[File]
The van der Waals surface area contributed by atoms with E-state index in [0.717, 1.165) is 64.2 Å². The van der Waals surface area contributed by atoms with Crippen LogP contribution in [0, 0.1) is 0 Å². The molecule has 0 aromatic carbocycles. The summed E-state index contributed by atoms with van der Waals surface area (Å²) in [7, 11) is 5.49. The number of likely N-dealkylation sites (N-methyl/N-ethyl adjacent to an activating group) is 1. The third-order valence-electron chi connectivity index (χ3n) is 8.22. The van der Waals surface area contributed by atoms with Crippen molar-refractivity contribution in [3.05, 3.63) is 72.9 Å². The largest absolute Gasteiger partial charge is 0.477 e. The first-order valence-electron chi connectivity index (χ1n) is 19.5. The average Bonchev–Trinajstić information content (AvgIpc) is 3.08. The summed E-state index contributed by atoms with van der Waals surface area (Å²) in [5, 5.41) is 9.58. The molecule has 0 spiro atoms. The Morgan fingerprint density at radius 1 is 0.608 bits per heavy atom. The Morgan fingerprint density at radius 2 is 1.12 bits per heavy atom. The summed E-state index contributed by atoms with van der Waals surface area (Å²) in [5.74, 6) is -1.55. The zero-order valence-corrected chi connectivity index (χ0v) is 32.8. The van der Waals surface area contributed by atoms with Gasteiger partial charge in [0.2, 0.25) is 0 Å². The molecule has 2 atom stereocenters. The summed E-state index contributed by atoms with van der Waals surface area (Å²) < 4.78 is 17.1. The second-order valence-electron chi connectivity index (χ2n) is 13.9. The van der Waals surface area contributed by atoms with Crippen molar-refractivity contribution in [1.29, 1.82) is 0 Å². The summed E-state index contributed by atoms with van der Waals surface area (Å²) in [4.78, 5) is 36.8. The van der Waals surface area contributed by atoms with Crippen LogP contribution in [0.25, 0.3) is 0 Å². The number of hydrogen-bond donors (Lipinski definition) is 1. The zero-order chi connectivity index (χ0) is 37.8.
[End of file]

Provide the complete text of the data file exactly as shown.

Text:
The van der Waals surface area contributed by atoms with E-state index in [0.717, 1.165) is 64.2 Å². The van der Waals surface area contributed by atoms with Crippen LogP contribution in [0, 0.1) is 0 Å². The molecule has 0 aromatic carbocycles. The summed E-state index contributed by atoms with van der Waals surface area (Å²) in [7, 11) is 5.49. The number of likely N-dealkylation sites (N-methyl/N-ethyl adjacent to an activating group) is 1. The third-order valence-electron chi connectivity index (χ3n) is 8.22. The van der Waals surface area contributed by atoms with Crippen molar-refractivity contribution in [3.05, 3.63) is 72.9 Å². The largest absolute Gasteiger partial charge is 0.477 e. The first-order valence-electron chi connectivity index (χ1n) is 19.5. The average Bonchev–Trinajstić information content (AvgIpc) is 3.08. The summed E-state index contributed by atoms with van der Waals surface area (Å²) in [5, 5.41) is 9.58. The molecule has 0 spiro atoms. The Morgan fingerprint density at radius 1 is 0.608 bits per heavy atom. The Morgan fingerprint density at radius 2 is 1.12 bits per heavy atom. The summed E-state index contributed by atoms with van der Waals surface area (Å²) in [5.74, 6) is -1.55. The zero-order valence-corrected chi connectivity index (χ0v) is 32.8. The van der Waals surface area contributed by atoms with Gasteiger partial charge in [0.2, 0.25) is 0 Å². The molecule has 2 atom stereocenters. The summed E-state index contributed by atoms with van der Waals surface area (Å²) < 4.78 is 17.1. The second-order valence-electron chi connectivity index (χ2n) is 13.9. The van der Waals surface area contributed by atoms with Crippen molar-refractivity contribution in [1.29, 1.82) is 0 Å². The summed E-state index contributed by atoms with van der Waals surface area (Å²) in [4.78, 5) is 36.8. The van der Waals surface area contributed by atoms with Crippen LogP contribution in [0.25, 0.3) is 0 Å². The number of hydrogen-bond donors (Lipinski definition) is 1. The zero-order chi connectivity index (χ0) is 37.8.